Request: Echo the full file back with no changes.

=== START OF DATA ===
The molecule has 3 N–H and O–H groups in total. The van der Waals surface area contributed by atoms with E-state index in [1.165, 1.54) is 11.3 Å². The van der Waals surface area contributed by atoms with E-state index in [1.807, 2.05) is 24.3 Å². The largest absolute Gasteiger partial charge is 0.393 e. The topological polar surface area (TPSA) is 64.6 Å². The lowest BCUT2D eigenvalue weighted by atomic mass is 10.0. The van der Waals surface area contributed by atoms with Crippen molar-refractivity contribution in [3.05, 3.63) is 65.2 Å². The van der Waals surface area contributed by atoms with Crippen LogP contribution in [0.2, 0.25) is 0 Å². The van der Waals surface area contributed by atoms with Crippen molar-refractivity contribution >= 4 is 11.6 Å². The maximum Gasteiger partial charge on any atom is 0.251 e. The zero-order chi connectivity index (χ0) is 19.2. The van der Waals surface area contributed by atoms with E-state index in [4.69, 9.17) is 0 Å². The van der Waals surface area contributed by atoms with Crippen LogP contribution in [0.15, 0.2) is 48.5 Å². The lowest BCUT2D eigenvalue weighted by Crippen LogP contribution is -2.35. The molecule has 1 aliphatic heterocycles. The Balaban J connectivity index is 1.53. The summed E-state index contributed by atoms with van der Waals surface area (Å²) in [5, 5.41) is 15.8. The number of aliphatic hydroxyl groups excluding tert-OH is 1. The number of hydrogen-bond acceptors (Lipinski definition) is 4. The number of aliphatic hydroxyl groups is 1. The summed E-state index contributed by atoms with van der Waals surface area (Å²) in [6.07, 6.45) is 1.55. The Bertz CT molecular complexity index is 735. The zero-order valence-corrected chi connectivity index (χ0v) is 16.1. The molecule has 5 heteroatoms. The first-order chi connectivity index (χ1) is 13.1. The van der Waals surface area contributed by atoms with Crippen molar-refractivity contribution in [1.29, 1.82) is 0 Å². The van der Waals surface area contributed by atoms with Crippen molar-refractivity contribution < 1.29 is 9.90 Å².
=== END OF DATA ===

The molecule has 3 N–H and O–H groups in total. The van der Waals surface area contributed by atoms with E-state index in [1.165, 1.54) is 11.3 Å². The van der Waals surface area contributed by atoms with E-state index in [1.807, 2.05) is 24.3 Å². The largest absolute Gasteiger partial charge is 0.393 e. The topological polar surface area (TPSA) is 64.6 Å². The lowest BCUT2D eigenvalue weighted by atomic mass is 10.0. The van der Waals surface area contributed by atoms with Crippen molar-refractivity contribution in [3.05, 3.63) is 65.2 Å². The van der Waals surface area contributed by atoms with Crippen LogP contribution in [0.2, 0.25) is 0 Å². The van der Waals surface area contributed by atoms with Crippen molar-refractivity contribution >= 4 is 11.6 Å². The maximum Gasteiger partial charge on any atom is 0.251 e. The zero-order chi connectivity index (χ0) is 19.2. The van der Waals surface area contributed by atoms with E-state index in [4.69, 9.17) is 0 Å². The van der Waals surface area contributed by atoms with Crippen LogP contribution in [0.15, 0.2) is 48.5 Å². The lowest BCUT2D eigenvalue weighted by Crippen LogP contribution is -2.35. The molecule has 1 aliphatic heterocycles. The Balaban J connectivity index is 1.53. The summed E-state index contributed by atoms with van der Waals surface area (Å²) in [5, 5.41) is 15.8. The number of aliphatic hydroxyl groups excluding tert-OH is 1. The number of hydrogen-bond acceptors (Lipinski definition) is 4. The number of aliphatic hydroxyl groups is 1. The summed E-state index contributed by atoms with van der Waals surface area (Å²) in [6.07, 6.45) is 1.55. The Bertz CT molecular complexity index is 735. The zero-order valence-corrected chi connectivity index (χ0v) is 16.1. The molecule has 5 heteroatoms. The first-order chi connectivity index (χ1) is 13.1. The van der Waals surface area contributed by atoms with Crippen molar-refractivity contribution in [1.29, 1.82) is 0 Å². The van der Waals surface area contributed by atoms with Crippen molar-refractivity contribution < 1.29 is 9.90 Å².